The Lee and Li Foundation establishes a fund for the public interest at Harvard Law School

Harvard Law School is pleased to announce that The Lee and Li Foundation, based in Taiwan, has made a generous gift to establish The Lee and Li Foundation Fund for the Public Interest at Harvard Law School. The Fund is intended first to provide financial aid for deserving students and scholars, especially from Taiwan, with a demonstrated commitment to public interest work and, secondly, to support work of the Harvard Law School Project on Disability and other public interest activity at the Law School pertinent to Taiwan and mainland China.

“Strong and meaningful ties connect Harvard Law School with Taiwan and mainland China through our faculty’s scholarship, our curriculum and library, our students, and our accomplished alumni.  I am so moved by the Lee and Li Foundation’s recognition of the value of these ties and by the Foundation’s inspiring commitment to the public good. With the Foundation’s generous support, we will be able to expand the opportunities available to students and scholars to learn and advance the public good. We are very grateful to the Foundation,” said Martha Minow, Morgan and Helen Chu Dean and Professor at Harvard Law School. Minow and Professor William P. Alford ’77, Henry L. Stimson Professor and Vice Dean for the Graduate Program and International Legal Studies, traveled to Taipei, Beijing, Hong Kong, Tokyo and Seoul last year as part of a sixteen-day visit to Asia, meeting with alumni of the Law School, as well as other leaders of the legal, academic and political worlds.

Alford, who is also Director of East Asian Legal Studies and Chair of the Harvard Law School Project on Disability, said: “Taiwan is an extraordinarily vibrant polity. Having first studied there four decades ago and maintained ties since, I know how important public interest work has been in Taiwan’s blossoming and what a large role publicly minded lawyers at Lee and Li, many of them Harvard Law School graduates, have played in that process. I am thrilled that the firm’s foundation has further affirmed its long-standing commitment to the public good with this gift intended both to help the next generation of students and scholars, and to advance the work of our Disability Project and other public interest activity at the Law School concerning Taiwan and mainland China.”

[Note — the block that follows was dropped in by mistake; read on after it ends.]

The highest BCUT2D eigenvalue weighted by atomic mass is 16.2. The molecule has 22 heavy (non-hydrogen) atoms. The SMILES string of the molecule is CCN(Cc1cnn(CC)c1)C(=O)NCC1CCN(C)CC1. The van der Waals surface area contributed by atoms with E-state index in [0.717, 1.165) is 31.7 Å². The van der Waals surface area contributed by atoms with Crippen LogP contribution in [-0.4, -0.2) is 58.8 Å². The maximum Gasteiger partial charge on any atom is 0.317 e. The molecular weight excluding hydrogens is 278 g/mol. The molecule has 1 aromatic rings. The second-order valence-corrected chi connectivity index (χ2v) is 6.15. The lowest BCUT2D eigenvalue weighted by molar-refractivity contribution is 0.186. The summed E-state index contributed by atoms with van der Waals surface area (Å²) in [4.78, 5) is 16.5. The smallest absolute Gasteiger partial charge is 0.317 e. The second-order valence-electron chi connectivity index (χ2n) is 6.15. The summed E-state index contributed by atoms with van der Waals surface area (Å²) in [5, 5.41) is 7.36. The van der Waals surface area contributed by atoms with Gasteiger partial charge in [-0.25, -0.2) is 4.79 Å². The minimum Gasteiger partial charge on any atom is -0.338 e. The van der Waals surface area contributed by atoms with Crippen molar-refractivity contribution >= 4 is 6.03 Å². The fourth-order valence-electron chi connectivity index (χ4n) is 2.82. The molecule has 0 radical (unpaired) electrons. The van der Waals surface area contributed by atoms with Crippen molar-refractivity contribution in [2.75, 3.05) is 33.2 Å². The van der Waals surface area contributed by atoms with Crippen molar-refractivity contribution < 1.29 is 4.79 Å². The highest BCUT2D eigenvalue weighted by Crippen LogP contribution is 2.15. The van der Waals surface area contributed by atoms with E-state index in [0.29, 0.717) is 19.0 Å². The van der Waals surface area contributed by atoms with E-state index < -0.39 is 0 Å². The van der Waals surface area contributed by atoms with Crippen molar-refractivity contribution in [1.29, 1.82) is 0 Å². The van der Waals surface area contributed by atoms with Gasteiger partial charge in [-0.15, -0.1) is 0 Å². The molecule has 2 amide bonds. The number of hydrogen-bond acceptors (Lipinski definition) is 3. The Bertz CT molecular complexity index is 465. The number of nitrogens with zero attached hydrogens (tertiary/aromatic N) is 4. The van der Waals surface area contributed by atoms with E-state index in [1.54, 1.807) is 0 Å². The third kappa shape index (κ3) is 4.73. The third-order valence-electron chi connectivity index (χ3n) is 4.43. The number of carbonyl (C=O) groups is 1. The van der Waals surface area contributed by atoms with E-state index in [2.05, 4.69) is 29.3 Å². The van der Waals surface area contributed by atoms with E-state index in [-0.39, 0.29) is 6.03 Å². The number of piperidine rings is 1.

The Lee and Li Foundation was founded in 1999 by Lee and Li Attorneys-at-Law, which, with more than 290 attorneys, patent agents, and other professionals, is Taiwan’s largest law firm. The firm, which has been widely recognized both for its legal work and its commitment to the public interest, has a diverse practice in intellectual property, foreign investment, banking and capital market law, technology law, public construction, government procurement, domestic and transnational litigation and alternative dispute resolution, and mergers and acquisitions, among other fields.

“There has never been any doubt in our mind that giving back is the right thing to do. ‘We care. We serve. We excel’ is more than the firm’s motto; it’s a reflection of how we at Lee and Li conduct ourselves. Lee and Li has thrived on a virtuous circle of receiving and giving, and will turn a robust 50 next year. It is an embodiment of doing well by doing good and proof that doing good and doing well are not mutually exclusive,” said Dr. C.V. Chen, a trustee of The Lee and Li Foundation and the Chairman and Managing Partner of Lee and Li Attorneys-at-Law. Chen, who earned his Doctorate in Juridical Science (S.J.D.) from Harvard Law School, has long been a civic leader, chairing the Red Cross Society of Taiwan, the Republic of China (2000-2012), serving as President of the Chinese Society of International Law (2004-2007), teaching at National Cheng-chi University, Soochow University Graduate School of Law, and Guanghua School of Management of Peking University, advising government, and regularly writing for a broad public audience.

The Lee and Li Foundation fosters learning by providing scholarship funds to law students and by sponsoring and promoting seminars, symposia, speeches, and books on legal issues. One example is the Lee and Li Collegiate Moot Court Competition which, since 2003, has included a moot court competition in Beijing among 40 PRC law schools to complement that held on Taiwan as well as an annual “friendly dialog between the competition winners from both sides of the Taiwan Straits.”